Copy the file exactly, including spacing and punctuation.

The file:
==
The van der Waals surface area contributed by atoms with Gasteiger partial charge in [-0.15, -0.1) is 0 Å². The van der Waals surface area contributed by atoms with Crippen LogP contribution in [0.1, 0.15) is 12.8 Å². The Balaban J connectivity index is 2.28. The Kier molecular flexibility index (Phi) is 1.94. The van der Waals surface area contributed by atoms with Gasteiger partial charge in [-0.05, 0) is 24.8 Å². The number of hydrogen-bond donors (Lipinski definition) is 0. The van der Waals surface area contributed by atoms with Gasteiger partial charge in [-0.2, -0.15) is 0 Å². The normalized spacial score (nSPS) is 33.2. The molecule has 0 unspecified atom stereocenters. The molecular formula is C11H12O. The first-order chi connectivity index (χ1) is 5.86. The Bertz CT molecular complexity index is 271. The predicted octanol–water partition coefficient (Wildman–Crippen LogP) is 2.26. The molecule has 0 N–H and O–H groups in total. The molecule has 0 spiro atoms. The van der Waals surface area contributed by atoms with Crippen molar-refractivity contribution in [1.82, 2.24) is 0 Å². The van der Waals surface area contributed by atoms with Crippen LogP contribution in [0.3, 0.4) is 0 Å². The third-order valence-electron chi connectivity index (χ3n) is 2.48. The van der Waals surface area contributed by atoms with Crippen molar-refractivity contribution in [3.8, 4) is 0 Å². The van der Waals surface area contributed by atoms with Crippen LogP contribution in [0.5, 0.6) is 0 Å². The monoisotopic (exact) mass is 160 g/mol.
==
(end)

The van der Waals surface area contributed by atoms with Gasteiger partial charge in [-0.15, -0.1) is 0 Å². The van der Waals surface area contributed by atoms with Crippen LogP contribution in [0.1, 0.15) is 12.8 Å². The Balaban J connectivity index is 2.28. The Kier molecular flexibility index (Phi) is 1.94. The van der Waals surface area contributed by atoms with Gasteiger partial charge in [-0.05, 0) is 24.8 Å². The number of hydrogen-bond donors (Lipinski definition) is 0. The van der Waals surface area contributed by atoms with Gasteiger partial charge in [-0.2, -0.15) is 0 Å². The normalized spacial score (nSPS) is 33.2. The molecule has 0 unspecified atom stereocenters. The molecular formula is C11H12O. The first-order chi connectivity index (χ1) is 5.86. The Bertz CT molecular complexity index is 271. The predicted octanol–water partition coefficient (Wildman–Crippen LogP) is 2.26. The molecule has 0 N–H and O–H groups in total. The molecule has 0 spiro atoms. The van der Waals surface area contributed by atoms with Crippen molar-refractivity contribution in [1.82, 2.24) is 0 Å². The van der Waals surface area contributed by atoms with Crippen LogP contribution in [0.3, 0.4) is 0 Å². The third-order valence-electron chi connectivity index (χ3n) is 2.48. The van der Waals surface area contributed by atoms with Crippen molar-refractivity contribution in [3.8, 4) is 0 Å². The van der Waals surface area contributed by atoms with Crippen LogP contribution in [0.5, 0.6) is 0 Å². The monoisotopic (exact) mass is 160 g/mol.